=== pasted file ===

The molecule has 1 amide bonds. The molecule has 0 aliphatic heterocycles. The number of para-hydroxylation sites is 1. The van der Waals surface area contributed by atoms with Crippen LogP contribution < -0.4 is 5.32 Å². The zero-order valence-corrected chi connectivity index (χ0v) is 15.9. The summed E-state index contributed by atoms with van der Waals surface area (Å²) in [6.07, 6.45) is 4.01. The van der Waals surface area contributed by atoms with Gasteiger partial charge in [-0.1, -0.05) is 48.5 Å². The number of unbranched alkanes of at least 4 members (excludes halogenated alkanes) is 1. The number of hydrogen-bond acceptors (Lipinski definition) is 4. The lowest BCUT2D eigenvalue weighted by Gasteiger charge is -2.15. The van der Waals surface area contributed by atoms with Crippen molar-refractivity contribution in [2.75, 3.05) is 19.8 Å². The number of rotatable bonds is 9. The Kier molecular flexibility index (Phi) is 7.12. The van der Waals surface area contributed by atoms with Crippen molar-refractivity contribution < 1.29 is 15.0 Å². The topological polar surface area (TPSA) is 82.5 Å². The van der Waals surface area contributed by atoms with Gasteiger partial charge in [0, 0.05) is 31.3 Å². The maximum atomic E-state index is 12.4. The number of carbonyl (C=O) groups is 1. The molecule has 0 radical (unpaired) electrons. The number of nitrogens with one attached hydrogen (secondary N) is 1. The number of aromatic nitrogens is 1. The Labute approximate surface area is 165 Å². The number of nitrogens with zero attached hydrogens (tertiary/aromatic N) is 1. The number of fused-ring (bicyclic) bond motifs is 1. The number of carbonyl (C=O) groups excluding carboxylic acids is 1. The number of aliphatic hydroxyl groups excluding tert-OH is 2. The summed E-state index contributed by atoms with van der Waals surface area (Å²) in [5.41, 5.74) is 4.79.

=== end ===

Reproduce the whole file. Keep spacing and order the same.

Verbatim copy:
The molecule has 1 amide bonds. The molecule has 0 aliphatic heterocycles. The number of para-hydroxylation sites is 1. The van der Waals surface area contributed by atoms with Crippen LogP contribution < -0.4 is 5.32 Å². The zero-order valence-corrected chi connectivity index (χ0v) is 15.9. The summed E-state index contributed by atoms with van der Waals surface area (Å²) in [6.07, 6.45) is 4.01. The van der Waals surface area contributed by atoms with Gasteiger partial charge in [-0.1, -0.05) is 48.5 Å². The number of unbranched alkanes of at least 4 members (excludes halogenated alkanes) is 1. The number of hydrogen-bond acceptors (Lipinski definition) is 4. The lowest BCUT2D eigenvalue weighted by Gasteiger charge is -2.15. The van der Waals surface area contributed by atoms with Crippen molar-refractivity contribution in [2.75, 3.05) is 19.8 Å². The number of rotatable bonds is 9. The Kier molecular flexibility index (Phi) is 7.12. The van der Waals surface area contributed by atoms with Crippen molar-refractivity contribution < 1.29 is 15.0 Å². The topological polar surface area (TPSA) is 82.5 Å². The van der Waals surface area contributed by atoms with Gasteiger partial charge in [0, 0.05) is 31.3 Å². The maximum atomic E-state index is 12.4. The number of carbonyl (C=O) groups is 1. The molecule has 0 radical (unpaired) electrons. The number of nitrogens with one attached hydrogen (secondary N) is 1. The number of aromatic nitrogens is 1. The Labute approximate surface area is 165 Å². The number of nitrogens with zero attached hydrogens (tertiary/aromatic N) is 1. The number of fused-ring (bicyclic) bond motifs is 1. The number of carbonyl (C=O) groups excluding carboxylic acids is 1. The number of aliphatic hydroxyl groups excluding tert-OH is 2. The summed E-state index contributed by atoms with van der Waals surface area (Å²) in [5.41, 5.74) is 4.79.